It’s not a huge problem, but it does lead to a lot of duplicated code that’s just copy-pasted from one model to another, and it would be much better to specify the relations declaratively and have some generic code that would parse the json based on the specified rules.

Tests

I’m not a hardcore TDD fan, I don’t try to test every layer in every aspect; but I know that having some tests for your app is important, and not just for the backend part.

Again, Backbone leaves you on your own with this. I’m not talking about bundling a testing framework, because I’d like to be able to choose one (I chose Jasmine because I like RSpec-like syntax), but having some support code to use in tests would be nice. I’ve wasted way too much time trying to make the views behave in tests (models and collections are definitely much easier to test, since they’re much more isolated from each other and from HTML).

Plugins

You could say that all of this can be provided by plugins, and you would be right. But as the article I’ve mentioned earlier says, every plugin added to the app is a decision you have to make, time that you need to spend researching and learning the API, and it’s always third party code that you have to trust and rely on.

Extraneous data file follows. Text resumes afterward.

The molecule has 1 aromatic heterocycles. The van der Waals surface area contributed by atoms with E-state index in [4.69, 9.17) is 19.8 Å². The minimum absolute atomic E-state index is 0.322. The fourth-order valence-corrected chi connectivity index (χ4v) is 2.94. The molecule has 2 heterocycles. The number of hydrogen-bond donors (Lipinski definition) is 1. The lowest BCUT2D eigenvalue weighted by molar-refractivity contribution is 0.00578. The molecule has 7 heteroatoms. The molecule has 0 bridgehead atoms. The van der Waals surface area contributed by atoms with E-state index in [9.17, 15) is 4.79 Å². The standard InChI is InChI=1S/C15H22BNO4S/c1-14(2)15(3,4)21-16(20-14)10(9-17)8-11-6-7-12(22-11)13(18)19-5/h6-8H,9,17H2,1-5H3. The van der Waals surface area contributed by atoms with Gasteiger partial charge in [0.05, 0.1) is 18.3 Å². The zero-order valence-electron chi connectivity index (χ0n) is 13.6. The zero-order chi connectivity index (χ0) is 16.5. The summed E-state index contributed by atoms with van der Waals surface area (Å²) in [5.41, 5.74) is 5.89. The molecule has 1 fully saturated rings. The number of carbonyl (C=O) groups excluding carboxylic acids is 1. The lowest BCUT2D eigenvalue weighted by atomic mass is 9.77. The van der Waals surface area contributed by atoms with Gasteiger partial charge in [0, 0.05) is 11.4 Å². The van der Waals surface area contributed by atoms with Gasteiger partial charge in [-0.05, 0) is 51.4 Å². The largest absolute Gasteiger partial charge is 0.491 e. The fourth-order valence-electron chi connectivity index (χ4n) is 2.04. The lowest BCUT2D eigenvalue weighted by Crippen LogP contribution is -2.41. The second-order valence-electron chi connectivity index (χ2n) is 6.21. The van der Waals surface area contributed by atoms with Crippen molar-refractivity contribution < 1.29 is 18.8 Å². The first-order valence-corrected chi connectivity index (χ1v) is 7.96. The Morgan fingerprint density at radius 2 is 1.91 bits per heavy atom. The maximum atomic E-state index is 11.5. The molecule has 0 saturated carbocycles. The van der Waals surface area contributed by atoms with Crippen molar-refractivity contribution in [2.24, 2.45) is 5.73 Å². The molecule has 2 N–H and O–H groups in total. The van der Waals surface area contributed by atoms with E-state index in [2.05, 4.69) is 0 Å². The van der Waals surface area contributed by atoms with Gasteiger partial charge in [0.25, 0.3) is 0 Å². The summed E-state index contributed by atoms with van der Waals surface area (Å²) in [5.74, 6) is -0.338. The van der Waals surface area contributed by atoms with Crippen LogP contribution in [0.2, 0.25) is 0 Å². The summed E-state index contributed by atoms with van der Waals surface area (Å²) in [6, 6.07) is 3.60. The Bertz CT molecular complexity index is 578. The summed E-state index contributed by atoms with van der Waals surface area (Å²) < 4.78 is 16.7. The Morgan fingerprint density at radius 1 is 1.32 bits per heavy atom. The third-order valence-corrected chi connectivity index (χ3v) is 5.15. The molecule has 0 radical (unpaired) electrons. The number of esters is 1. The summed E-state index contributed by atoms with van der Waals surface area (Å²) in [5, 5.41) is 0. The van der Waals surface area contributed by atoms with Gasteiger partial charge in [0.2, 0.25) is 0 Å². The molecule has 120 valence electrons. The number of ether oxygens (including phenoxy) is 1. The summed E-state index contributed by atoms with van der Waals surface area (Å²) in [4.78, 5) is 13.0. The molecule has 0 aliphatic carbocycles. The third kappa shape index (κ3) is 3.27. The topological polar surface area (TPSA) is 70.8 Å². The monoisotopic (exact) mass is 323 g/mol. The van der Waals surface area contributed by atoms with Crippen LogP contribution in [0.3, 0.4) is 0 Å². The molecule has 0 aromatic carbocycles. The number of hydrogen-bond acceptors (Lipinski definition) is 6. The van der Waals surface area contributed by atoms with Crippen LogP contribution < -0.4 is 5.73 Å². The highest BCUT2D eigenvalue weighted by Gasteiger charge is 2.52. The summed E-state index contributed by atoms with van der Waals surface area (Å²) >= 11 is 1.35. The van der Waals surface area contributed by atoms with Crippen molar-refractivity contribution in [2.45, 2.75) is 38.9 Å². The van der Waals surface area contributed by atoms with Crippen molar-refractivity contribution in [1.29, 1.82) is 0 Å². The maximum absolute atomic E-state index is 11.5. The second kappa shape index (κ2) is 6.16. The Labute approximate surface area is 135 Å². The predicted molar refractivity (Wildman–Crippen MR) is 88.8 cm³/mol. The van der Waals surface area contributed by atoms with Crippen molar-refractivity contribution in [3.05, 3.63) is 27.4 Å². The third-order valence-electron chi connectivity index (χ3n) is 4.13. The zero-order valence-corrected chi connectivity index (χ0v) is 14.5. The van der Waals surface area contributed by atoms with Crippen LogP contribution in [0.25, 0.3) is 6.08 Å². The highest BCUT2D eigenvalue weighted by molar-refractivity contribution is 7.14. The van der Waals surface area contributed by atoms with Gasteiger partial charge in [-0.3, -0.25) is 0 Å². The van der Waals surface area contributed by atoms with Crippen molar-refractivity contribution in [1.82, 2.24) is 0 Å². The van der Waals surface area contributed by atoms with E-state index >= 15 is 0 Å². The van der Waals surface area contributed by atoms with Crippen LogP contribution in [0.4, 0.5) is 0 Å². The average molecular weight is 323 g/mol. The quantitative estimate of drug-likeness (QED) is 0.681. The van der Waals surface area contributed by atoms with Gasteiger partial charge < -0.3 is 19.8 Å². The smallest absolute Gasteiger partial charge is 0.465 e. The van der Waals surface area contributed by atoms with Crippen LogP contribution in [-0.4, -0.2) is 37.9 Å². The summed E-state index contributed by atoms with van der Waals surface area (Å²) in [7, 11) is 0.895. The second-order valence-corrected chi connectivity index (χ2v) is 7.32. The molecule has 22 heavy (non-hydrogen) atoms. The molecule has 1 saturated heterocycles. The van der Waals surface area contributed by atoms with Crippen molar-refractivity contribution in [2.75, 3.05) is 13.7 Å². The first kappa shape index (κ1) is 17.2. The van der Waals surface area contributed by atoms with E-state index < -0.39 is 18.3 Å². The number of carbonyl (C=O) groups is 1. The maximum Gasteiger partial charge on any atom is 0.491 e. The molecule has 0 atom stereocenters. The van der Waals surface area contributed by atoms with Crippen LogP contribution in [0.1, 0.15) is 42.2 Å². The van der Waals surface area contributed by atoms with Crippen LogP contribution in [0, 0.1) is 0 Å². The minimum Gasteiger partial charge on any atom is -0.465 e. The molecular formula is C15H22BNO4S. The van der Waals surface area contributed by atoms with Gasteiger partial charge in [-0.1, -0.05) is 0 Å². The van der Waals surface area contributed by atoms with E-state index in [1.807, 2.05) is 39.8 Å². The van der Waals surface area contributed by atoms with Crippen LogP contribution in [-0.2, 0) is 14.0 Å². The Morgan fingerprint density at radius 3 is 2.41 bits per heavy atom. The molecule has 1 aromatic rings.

For most of the problems you can encounter there are a few different plugins listed on the plugins page, and there are even a few mini-frameworks built on top of Backbone. But you never know which of them is good until sometime later, when it’s hard to replace it. It would be much better to have built-in solutions instead, that are tested, proven and well integrated with the rest of the pieces.

Where are we going from here

We’ve paused the work on that app for now, so I’m not sure what happens next, but if were to work on it for the next year, I’d definitely consider switching to EmberJS. I think the similarity in the approach to MVC, and the fact that it uses Handlebars which we’ve used here, would make it relatively easy to migrate to, and would save us a lot of support code in the base classes and duplicated code in the subclasses. It would take some time, but I think it would be worth it. Anyway, I’m looking forward to trying out EmberJS in a new project.

The bottom line is, Backbone is much better than what we had before, but since we have more complete solutions now, I’d only use it for simpler sites and applications. For anything moderately complex I’d rather go with Ember or Angular (though I’m still not convinced about some of the choices the latter makes, but a lot of people swear by it).

I’d say that Backbone is to Ember as Sinatra is to Rails: it’s nice if you really need the speed and/or simplicity, but you normally don’t start building a full blown web app on Sinatra unless you have a very good reason (it’s not exactly the same because Ember is still new and unfinished, but I think it will be like this soon). Or, as someone put it, paraphrasing Greenspun:


Leave a comment

*

*
This will only be used to display your Gravatar image.

Are you a human? (yes/no) *